I spoke with Aaron Donavan, a helpful young guy who is a media liaison at a Metropolitan Transportation Authority office in New York City. Aaron told me there would probably be only one Quiet Car per train. In that car no electronic devices would be permitted and any conversation would be in whispers only. Matter of fact, conductors will hand out “shh” cards to commuters who break the silence. I’m thinking those “shh” cards would be great for teachers with noisy classes or for husbands who claim their wives never stop talking. And wouldn’t you like a “shh” card if you came face to face with a presidential candidate?

I’ve an idea. Make a game of it. If a person receives five “shh” cards he goes directly to jail.

It so happens that Amtrak began its own Quiet Car policy several years ago. In my first Quiet Car experience, I accepted tickets for seats in an Amtrak “quiet, no cellphones” car traveling from Washington, D.C., to New York City. I was with a friend, Ginny, and we planned on drinking tea as we rolled north through Baltimore. Maybe read a newspaper, even take a nap.

Ginny and I settled in and began a quiet review of our D.C. days. The Museum of American History, a White House garden tour, even a Nationals game. Then came the voice, a kind of female James Earl Jones voice. “Somebody’s talkin’ in the Quiet Car.”

She, and her voice, headed to our seats. She was large, very, and stern, very. The dark-uniformed Amtrak conductor stood over me and asked for ID. This while holding that steel-cold ticket puncher up to my face. There was to be no talking in this car.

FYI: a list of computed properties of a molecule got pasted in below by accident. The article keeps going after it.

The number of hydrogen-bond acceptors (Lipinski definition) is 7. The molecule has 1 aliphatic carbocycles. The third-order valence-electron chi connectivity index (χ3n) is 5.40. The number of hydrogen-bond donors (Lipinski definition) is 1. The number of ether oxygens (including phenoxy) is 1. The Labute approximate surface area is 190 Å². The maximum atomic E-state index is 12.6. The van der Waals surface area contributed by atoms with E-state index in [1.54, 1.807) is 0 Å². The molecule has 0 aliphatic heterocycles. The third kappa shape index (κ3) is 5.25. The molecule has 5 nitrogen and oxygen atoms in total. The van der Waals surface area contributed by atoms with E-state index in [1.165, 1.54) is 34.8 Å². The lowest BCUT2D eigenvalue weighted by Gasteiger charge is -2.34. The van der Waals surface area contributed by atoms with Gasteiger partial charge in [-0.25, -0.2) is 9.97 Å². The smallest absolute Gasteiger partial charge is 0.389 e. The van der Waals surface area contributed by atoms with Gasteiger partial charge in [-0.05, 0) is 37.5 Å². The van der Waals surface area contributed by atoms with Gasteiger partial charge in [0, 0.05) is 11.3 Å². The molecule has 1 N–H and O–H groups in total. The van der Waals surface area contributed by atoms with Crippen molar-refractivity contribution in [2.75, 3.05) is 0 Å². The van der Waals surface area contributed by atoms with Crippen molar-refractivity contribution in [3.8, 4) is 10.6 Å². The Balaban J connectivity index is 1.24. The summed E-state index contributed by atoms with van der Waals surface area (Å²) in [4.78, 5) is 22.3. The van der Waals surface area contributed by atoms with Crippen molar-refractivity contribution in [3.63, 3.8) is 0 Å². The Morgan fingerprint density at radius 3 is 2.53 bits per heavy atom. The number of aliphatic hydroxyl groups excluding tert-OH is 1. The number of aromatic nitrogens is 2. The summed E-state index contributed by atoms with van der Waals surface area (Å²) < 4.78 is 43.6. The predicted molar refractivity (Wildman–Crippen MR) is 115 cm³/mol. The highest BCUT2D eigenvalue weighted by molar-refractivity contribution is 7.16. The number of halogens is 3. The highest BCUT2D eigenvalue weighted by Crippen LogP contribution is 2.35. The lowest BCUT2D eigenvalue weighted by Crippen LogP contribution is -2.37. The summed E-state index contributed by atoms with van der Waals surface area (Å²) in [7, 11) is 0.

My laughter was not directed at her. Rather, at my foolishness. We knew no cellphones were allowed. We did not know quiet conversation was verboten.

Lady Amtrak didn’t crack a smile. She told me to check for seats in another car if I wished to speak even a few words during the three-hour ride. Dutifully I rose from my seat and rocked side to side up the aisle to the next car. No adjacent seats available. I tiptoed back into the Quiet Car and sat down next to Ginny.

So it was we arrived in New York City well rested. Ginny continued on to her home in Saratoga Springs while I was ready for battle on the LIRR to Riverhead, where my husband would meet me for the ride home to Cutchogue. The dusty, creaky LIRR was crowded and it was not until I changed trains at Ronkonkoma that I found a comfortable seat next to a smiling young woman and across from an equally happy-looking young couple. And then, a revelation.